There had been a decisive moment in October 1979, when the Federal Reserve of the US had put up interest rates to almost twenty per cent as a way of defeating inflation. Credit was thereby (and in other ways) restricted. The incoming Reagan and Thatcher administrations knew that this would mean unemployment but that was a price that needed to be paid because the inflation had got out of hand and was rewarding the enemies of the West, internal and external. Margaret Thatcher was especially outspoken on this. That she also regarded disarmament as specious nonsense, and as far as the installation of Soviet SS20s were concerned, as outright hypocritical, added to the overall Soviet picture.

There was one straight-forward answer to this, a good Leninist one. Make an appeal on common sense grounds to the Right and especially try to appeal to “our common European home” – an expression owing originally to Brezhnev if not even Adam Rapacki. But this time round there was going to be a very bold strategy. The USSR was going back to a policy of Beria’s, by which the East German state (or proto-state: the formal proclamation had not been quite made) would simply be sold to the western Germans. Of course it was all concealed in coded language, even in the old Stalinist Wilhelm Pieck’s diaries, but that was the burden of the tale. Moscow found Ulbricht tiresome and could do a deal with the West. Andropov, from Bukovsky’s documents, was saying or suggesting something similar (and as a precaution against a Hitler cult, actually told Brezhnev that Hitler’s remains were buried with other Bunker remains including the dog in boxes under the KGB parking lot in Magdeburg: at dead of night they were tipped into a tributary of the Elbe).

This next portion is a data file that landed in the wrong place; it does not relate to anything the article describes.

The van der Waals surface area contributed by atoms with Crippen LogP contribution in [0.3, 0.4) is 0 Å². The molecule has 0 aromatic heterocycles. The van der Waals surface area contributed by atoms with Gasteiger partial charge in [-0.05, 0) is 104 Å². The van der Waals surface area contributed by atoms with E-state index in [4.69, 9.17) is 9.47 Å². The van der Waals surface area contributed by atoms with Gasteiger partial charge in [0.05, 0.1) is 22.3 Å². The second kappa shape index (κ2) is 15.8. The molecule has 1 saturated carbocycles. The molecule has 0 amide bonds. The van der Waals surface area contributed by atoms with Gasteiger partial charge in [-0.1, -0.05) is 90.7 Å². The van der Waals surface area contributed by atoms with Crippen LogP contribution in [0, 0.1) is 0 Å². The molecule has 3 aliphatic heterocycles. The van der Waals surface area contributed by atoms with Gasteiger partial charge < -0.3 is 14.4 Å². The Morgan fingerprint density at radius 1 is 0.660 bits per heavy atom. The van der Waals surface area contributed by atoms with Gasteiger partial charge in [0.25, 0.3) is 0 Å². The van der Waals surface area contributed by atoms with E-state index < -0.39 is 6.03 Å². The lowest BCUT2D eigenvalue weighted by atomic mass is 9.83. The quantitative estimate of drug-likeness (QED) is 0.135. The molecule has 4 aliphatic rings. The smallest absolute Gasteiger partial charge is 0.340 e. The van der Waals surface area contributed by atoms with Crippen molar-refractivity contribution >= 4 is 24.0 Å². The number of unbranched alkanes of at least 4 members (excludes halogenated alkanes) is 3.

What this took was Socialism with a human face. That, with Gorby, it duly got, though whether a prohibition as regards alcohol counts within the parameters we may doubt. In the first years as he consolidated his position in the usual way by replacing very widely men of the old order, he did not really do much. There was more heavy investment, but no real economic reform at all. Nor was there much formal economic reform in the Bloc though of course informal (if that is the word) change had been going on in Hungary for decades. At any rate it was extraordinary to see that Gorby wrote a book, Perestroyka, which is almost unreadable, and became, especially in Germany, a best-seller.

If this had continued as in the old days, it might have had some permanent success for the Soviets. The West would as ever when offered some sign of gratitude or recognition have lined up the subsidies, produced the commentators to say that after all the Socialist countries had full employment, the bankers, as with Flaubert’s Dambreuse, “would have paid to be bought”. However, events showed that poor Gorbachev was the last of the ploys. He thought he could manage matters with reform Communists, that East Germany could survive as a sort of Austria, that the Soviet peoples would support socialist internationalism.

It was in the end a strange false consciousness, one that entirely neglected the nationalism that had been building up under the surface. That in the end swept the whole edifice away. The whole Communist phenomenon went, as that Hungarian said, when it exploded in Moscow.